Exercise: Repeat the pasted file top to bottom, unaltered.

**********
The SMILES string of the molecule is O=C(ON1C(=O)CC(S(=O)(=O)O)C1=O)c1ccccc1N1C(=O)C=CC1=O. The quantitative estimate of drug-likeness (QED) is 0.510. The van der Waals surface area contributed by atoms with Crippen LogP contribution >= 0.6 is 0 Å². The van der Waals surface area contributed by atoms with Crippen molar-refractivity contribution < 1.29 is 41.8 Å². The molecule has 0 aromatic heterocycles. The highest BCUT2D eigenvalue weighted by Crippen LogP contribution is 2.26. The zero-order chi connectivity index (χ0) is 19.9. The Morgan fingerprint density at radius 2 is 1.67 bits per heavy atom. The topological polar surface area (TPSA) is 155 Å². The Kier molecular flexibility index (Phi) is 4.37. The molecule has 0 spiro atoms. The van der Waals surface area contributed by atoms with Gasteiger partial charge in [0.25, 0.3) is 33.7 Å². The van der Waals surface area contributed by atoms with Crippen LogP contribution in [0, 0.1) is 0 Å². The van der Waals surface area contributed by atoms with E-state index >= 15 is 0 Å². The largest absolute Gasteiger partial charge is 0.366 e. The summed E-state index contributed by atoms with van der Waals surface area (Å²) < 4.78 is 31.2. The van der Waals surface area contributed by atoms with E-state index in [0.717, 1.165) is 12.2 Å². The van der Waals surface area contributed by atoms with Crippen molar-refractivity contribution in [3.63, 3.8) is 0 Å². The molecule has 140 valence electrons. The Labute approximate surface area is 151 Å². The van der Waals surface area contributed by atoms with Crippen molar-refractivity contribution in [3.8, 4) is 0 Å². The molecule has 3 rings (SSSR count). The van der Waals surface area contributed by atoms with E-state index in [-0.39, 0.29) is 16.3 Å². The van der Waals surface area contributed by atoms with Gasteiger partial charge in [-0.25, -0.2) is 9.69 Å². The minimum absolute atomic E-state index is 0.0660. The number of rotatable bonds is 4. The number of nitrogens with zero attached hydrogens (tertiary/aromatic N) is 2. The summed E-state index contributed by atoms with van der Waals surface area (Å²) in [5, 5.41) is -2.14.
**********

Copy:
The SMILES string of the molecule is O=C(ON1C(=O)CC(S(=O)(=O)O)C1=O)c1ccccc1N1C(=O)C=CC1=O. The quantitative estimate of drug-likeness (QED) is 0.510. The van der Waals surface area contributed by atoms with Crippen LogP contribution >= 0.6 is 0 Å². The van der Waals surface area contributed by atoms with Crippen molar-refractivity contribution < 1.29 is 41.8 Å². The molecule has 0 aromatic heterocycles. The highest BCUT2D eigenvalue weighted by Crippen LogP contribution is 2.26. The zero-order chi connectivity index (χ0) is 19.9. The Morgan fingerprint density at radius 2 is 1.67 bits per heavy atom. The topological polar surface area (TPSA) is 155 Å². The Kier molecular flexibility index (Phi) is 4.37. The molecule has 0 spiro atoms. The van der Waals surface area contributed by atoms with Gasteiger partial charge in [0.25, 0.3) is 33.7 Å². The van der Waals surface area contributed by atoms with Crippen LogP contribution in [0, 0.1) is 0 Å². The van der Waals surface area contributed by atoms with E-state index >= 15 is 0 Å². The largest absolute Gasteiger partial charge is 0.366 e. The summed E-state index contributed by atoms with van der Waals surface area (Å²) < 4.78 is 31.2. The van der Waals surface area contributed by atoms with E-state index in [0.717, 1.165) is 12.2 Å². The van der Waals surface area contributed by atoms with Crippen molar-refractivity contribution in [3.63, 3.8) is 0 Å². The molecule has 140 valence electrons. The Labute approximate surface area is 151 Å². The van der Waals surface area contributed by atoms with Crippen molar-refractivity contribution in [3.8, 4) is 0 Å². The molecule has 3 rings (SSSR count). The van der Waals surface area contributed by atoms with E-state index in [-0.39, 0.29) is 16.3 Å². The van der Waals surface area contributed by atoms with Gasteiger partial charge in [-0.25, -0.2) is 9.69 Å². The minimum absolute atomic E-state index is 0.0660. The number of rotatable bonds is 4. The number of nitrogens with zero attached hydrogens (tertiary/aromatic N) is 2. The summed E-state index contributed by atoms with van der Waals surface area (Å²) in [5, 5.41) is -2.14.